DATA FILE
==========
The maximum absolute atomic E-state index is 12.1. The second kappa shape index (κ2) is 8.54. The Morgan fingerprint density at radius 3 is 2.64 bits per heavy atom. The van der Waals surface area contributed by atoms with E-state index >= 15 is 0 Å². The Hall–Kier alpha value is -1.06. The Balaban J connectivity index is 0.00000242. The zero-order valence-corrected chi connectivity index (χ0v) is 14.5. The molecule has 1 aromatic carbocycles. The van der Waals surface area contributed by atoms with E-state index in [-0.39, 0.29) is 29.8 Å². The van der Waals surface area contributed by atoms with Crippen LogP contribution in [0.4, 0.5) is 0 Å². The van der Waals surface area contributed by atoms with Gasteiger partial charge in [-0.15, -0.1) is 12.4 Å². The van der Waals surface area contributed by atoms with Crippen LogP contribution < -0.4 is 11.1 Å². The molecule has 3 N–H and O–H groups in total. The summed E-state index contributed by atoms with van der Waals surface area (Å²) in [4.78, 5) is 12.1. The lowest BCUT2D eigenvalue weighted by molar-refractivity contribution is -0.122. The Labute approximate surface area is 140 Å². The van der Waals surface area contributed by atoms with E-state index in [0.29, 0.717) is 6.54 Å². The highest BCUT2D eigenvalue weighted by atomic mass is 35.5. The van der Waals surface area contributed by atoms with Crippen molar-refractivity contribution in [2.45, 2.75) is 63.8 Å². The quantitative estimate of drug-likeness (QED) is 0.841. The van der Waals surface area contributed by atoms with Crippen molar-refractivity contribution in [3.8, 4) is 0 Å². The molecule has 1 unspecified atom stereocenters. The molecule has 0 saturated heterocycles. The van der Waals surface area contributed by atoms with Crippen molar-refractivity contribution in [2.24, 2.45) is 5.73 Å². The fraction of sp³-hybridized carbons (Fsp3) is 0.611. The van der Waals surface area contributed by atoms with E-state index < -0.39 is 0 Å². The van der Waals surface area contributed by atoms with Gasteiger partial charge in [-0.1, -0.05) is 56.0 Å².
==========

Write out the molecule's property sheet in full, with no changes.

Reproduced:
The maximum absolute atomic E-state index is 12.1. The second kappa shape index (κ2) is 8.54. The Morgan fingerprint density at radius 3 is 2.64 bits per heavy atom. The van der Waals surface area contributed by atoms with E-state index >= 15 is 0 Å². The Hall–Kier alpha value is -1.06. The Balaban J connectivity index is 0.00000242. The zero-order valence-corrected chi connectivity index (χ0v) is 14.5. The molecule has 1 aromatic carbocycles. The van der Waals surface area contributed by atoms with E-state index in [-0.39, 0.29) is 29.8 Å². The van der Waals surface area contributed by atoms with Crippen LogP contribution in [0.4, 0.5) is 0 Å². The van der Waals surface area contributed by atoms with Gasteiger partial charge in [-0.15, -0.1) is 12.4 Å². The van der Waals surface area contributed by atoms with Crippen LogP contribution < -0.4 is 11.1 Å². The molecule has 3 N–H and O–H groups in total. The summed E-state index contributed by atoms with van der Waals surface area (Å²) in [4.78, 5) is 12.1. The lowest BCUT2D eigenvalue weighted by molar-refractivity contribution is -0.122. The Labute approximate surface area is 140 Å². The van der Waals surface area contributed by atoms with E-state index in [0.29, 0.717) is 6.54 Å². The highest BCUT2D eigenvalue weighted by atomic mass is 35.5. The van der Waals surface area contributed by atoms with Crippen molar-refractivity contribution in [2.45, 2.75) is 63.8 Å². The quantitative estimate of drug-likeness (QED) is 0.841. The van der Waals surface area contributed by atoms with Crippen molar-refractivity contribution in [3.8, 4) is 0 Å². The molecule has 1 unspecified atom stereocenters. The molecule has 0 saturated heterocycles. The van der Waals surface area contributed by atoms with Crippen molar-refractivity contribution in [2.24, 2.45) is 5.73 Å². The fraction of sp³-hybridized carbons (Fsp3) is 0.611. The van der Waals surface area contributed by atoms with E-state index < -0.39 is 0 Å². The van der Waals surface area contributed by atoms with Gasteiger partial charge in [-0.1, -0.05) is 56.0 Å².